The so-called "link tax" that is subject to a copyright fee just by pasting a hyperlink is about to be introduced by the EU

Discussions on the revision of the copyright law are progressing in the EU, among which the Internet link (Hypertext) To make a request for payment of copyright royalty also to the presentation act called "Link taxDiscussion is actively being done over the consequences of " Meanwhile, the EU revised copyright bill including the introduction of the link tax was passed by the committee to discuss the copyright of the EU, and it is expected that the verdict will be carried out on the bill at the European Parliament at last.

EU MEPs vote to approve maligned copyright law changes

'Disastrous' copyright bill vote approved - BBC News

On June 20, 2018 the EU 's revised copyright bill was passed by the European Parliament Legal Affairs Committee. By doing so, if it is finally passed by the European Commission in July 2018, the EU revised copyright law is expected to be officially established.

Regarding the EU revised copyright bill, there are concerns from all over the world that concerns may hamper free information distribution on the Internet. The 11 or 13 articles of the bill are mainly considered as problems.

· Article 11 "Link tax"
In Article 11, so-called "link tax" is stipulated. For example, when a news curation service introduces an article with a link to an online article of a newspaper publication, it is also possible to use the copyright to the copyright owner (the newspaper company in this example) Payment of fee incurs obligation. This article 11 is designed to limit the influence that high-tech leading companies such as Google and Facebook have on news publishers.

However, introduction of link tax hinders the provision of small-scale curation service that selects original articles, eventually concerned that only major services such as Facebook and Google that can pay royalty will survive It has been. There is also criticism as to whether the publisher's interest that the news can be picked up by various routes is also damaged. Furthermore, it is pointed out that the definition of 'link' is ambiguous and it may allow arbitrary constraints of freedom of speech by the government depending on the operation.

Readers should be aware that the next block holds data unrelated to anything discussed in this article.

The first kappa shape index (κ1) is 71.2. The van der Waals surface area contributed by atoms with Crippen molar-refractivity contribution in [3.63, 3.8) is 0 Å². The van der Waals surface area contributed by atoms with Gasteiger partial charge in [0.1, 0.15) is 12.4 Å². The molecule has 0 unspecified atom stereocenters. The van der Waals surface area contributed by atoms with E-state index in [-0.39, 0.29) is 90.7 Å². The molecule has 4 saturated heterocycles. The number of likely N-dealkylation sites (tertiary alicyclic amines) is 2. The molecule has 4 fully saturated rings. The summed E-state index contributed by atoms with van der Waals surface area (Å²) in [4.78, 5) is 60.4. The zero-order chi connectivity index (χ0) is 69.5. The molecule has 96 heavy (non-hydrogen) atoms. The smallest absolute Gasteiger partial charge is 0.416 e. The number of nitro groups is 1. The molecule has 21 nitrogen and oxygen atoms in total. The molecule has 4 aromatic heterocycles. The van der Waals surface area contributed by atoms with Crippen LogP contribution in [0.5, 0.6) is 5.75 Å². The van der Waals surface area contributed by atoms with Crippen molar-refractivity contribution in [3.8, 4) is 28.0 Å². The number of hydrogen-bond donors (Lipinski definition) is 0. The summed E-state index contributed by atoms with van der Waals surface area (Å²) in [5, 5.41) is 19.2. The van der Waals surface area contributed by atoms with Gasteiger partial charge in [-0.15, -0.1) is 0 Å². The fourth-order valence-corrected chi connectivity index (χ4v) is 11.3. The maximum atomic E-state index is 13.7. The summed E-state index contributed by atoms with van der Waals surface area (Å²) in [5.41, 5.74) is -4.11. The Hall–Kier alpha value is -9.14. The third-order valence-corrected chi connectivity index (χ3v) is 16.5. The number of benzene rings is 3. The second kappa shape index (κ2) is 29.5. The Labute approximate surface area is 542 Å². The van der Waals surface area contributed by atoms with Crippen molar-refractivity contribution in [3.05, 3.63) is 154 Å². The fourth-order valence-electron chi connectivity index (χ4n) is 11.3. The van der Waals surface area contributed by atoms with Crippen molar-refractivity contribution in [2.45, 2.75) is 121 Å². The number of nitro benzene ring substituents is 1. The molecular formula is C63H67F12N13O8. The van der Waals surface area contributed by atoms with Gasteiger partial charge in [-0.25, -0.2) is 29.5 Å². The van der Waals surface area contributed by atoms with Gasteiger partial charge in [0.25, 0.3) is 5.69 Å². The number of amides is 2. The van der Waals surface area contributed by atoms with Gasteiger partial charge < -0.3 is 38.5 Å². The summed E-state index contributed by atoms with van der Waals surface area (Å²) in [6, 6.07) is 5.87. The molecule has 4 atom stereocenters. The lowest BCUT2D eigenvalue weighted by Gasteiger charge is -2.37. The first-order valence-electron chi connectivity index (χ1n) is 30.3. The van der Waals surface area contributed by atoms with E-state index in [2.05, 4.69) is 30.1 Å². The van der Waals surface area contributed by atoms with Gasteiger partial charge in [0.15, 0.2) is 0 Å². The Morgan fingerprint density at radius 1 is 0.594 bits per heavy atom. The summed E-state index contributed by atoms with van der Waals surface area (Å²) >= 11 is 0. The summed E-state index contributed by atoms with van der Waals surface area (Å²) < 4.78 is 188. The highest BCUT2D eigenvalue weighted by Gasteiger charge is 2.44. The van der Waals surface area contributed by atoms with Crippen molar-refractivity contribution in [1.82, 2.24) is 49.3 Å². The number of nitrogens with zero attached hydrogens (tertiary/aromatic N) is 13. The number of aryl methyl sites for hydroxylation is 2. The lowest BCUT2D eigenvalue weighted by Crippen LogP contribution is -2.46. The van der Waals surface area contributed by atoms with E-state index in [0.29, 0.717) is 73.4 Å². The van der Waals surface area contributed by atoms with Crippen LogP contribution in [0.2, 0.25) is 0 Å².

By the way, the same "link tax" has been introduced in Belgium, Germany and Spain in the past,Google canceled news distributionAs a result, there was a circumstance that it was canceled because the traffic of the search-inflowed publisher has drastically decreased. The European Commission will try to re-challenge the introduction of link tax throughout the EU under the EU revised copyright law.

· Article 13 "mandatory content recognition system"
In the EU revised copyright law, another article in which the discussion is in conflict is not a copyright infringement on uploaded content for all platforms that allow content posting such as movies, music, images, etc. It is Article 13 that obliges the introduction of a system to check whether or not.

Currently, YouTube, a leading movie distribution company, introduces a system that automatically checks whether it is a copyright infringement or not, and voluntary deletion of illegal content is done, but basically after receiving a copyright infringement complaint It is the after examination method to check. However, in Article 13, it is required to check the copyright infringement of the content uploaded by the user in advance, and it is mandatory to introduce the crawling function to delete before the copyright owner's claim.

However, if an automatic checking system is obliged, images, texts, movies, etc. containing materials suspected of copyright infringement are excluded even if legitimate, including parodies, are eliminated as much as possible, as in censorship I am worried that it will fulfill the function.

For Article 11 above, approval is approved within a very small difference of 13 and 12, while 13 is approved with 15 and 10 against which there are still many opposing opinions.

In response to the EU revised copyright law passing through the European Parliamentary Legal Committee, the nonprofit organization Creative Commons stated that it is "a dark day for the open web".

The Electronic Frontier Foundation calls on citizens to act, "We should express dissenting aim for the bill's rejection in parliament."

in Note, Posted by darkhorse_log